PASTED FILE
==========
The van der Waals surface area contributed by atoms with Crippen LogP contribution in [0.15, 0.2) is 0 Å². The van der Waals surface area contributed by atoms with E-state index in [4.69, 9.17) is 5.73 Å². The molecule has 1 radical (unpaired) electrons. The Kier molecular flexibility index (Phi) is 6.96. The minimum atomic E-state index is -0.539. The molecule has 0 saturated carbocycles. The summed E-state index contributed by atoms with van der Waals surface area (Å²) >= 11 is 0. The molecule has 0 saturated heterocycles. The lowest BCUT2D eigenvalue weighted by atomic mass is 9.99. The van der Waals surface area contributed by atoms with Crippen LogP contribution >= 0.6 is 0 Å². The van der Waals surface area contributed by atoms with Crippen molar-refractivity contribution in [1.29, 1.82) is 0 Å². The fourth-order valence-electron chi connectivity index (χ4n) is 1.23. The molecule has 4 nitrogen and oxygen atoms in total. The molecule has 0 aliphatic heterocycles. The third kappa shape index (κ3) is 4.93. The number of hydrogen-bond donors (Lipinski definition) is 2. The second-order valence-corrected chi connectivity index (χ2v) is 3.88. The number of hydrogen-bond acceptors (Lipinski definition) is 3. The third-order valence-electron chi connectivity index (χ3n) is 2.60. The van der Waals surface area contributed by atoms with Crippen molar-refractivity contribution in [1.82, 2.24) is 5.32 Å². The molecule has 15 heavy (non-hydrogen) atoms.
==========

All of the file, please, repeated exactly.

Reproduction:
The van der Waals surface area contributed by atoms with Crippen LogP contribution in [0.15, 0.2) is 0 Å². The van der Waals surface area contributed by atoms with E-state index in [4.69, 9.17) is 5.73 Å². The molecule has 1 radical (unpaired) electrons. The Kier molecular flexibility index (Phi) is 6.96. The minimum atomic E-state index is -0.539. The molecule has 0 saturated carbocycles. The summed E-state index contributed by atoms with van der Waals surface area (Å²) >= 11 is 0. The molecule has 0 saturated heterocycles. The lowest BCUT2D eigenvalue weighted by atomic mass is 9.99. The van der Waals surface area contributed by atoms with Crippen LogP contribution >= 0.6 is 0 Å². The van der Waals surface area contributed by atoms with Crippen molar-refractivity contribution in [1.29, 1.82) is 0 Å². The fourth-order valence-electron chi connectivity index (χ4n) is 1.23. The molecule has 4 nitrogen and oxygen atoms in total. The molecule has 0 aliphatic heterocycles. The third kappa shape index (κ3) is 4.93. The number of hydrogen-bond donors (Lipinski definition) is 2. The second-order valence-corrected chi connectivity index (χ2v) is 3.88. The number of hydrogen-bond acceptors (Lipinski definition) is 3. The third-order valence-electron chi connectivity index (χ3n) is 2.60. The van der Waals surface area contributed by atoms with Crippen molar-refractivity contribution in [1.82, 2.24) is 5.32 Å². The molecule has 15 heavy (non-hydrogen) atoms.